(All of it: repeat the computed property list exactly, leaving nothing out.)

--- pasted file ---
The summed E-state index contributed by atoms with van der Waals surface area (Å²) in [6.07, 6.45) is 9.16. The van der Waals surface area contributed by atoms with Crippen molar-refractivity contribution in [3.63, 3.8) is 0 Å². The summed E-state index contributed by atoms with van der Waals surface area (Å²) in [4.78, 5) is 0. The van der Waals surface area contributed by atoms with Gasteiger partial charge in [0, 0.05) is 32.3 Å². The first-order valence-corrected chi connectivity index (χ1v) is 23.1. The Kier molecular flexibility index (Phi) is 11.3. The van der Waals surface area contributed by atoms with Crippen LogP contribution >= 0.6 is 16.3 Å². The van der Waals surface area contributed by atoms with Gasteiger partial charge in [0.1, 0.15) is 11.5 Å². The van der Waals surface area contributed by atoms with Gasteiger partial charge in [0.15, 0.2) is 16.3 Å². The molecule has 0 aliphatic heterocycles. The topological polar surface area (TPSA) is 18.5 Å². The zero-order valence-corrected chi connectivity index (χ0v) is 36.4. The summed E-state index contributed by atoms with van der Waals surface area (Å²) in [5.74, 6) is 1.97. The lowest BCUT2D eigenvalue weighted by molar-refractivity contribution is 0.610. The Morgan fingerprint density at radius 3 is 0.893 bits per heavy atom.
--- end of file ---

The summed E-state index contributed by atoms with van der Waals surface area (Å²) in [6.07, 6.45) is 9.16. The van der Waals surface area contributed by atoms with Crippen molar-refractivity contribution in [3.63, 3.8) is 0 Å². The summed E-state index contributed by atoms with van der Waals surface area (Å²) in [4.78, 5) is 0. The van der Waals surface area contributed by atoms with Gasteiger partial charge in [0, 0.05) is 32.3 Å². The first-order valence-corrected chi connectivity index (χ1v) is 23.1. The Kier molecular flexibility index (Phi) is 11.3. The van der Waals surface area contributed by atoms with Crippen LogP contribution >= 0.6 is 16.3 Å². The van der Waals surface area contributed by atoms with Gasteiger partial charge in [0.1, 0.15) is 11.5 Å². The van der Waals surface area contributed by atoms with Gasteiger partial charge in [0.15, 0.2) is 16.3 Å². The molecule has 0 aliphatic heterocycles. The topological polar surface area (TPSA) is 18.5 Å². The zero-order valence-corrected chi connectivity index (χ0v) is 36.4. The summed E-state index contributed by atoms with van der Waals surface area (Å²) in [5.74, 6) is 1.97. The lowest BCUT2D eigenvalue weighted by molar-refractivity contribution is 0.610. The Morgan fingerprint density at radius 3 is 0.893 bits per heavy atom.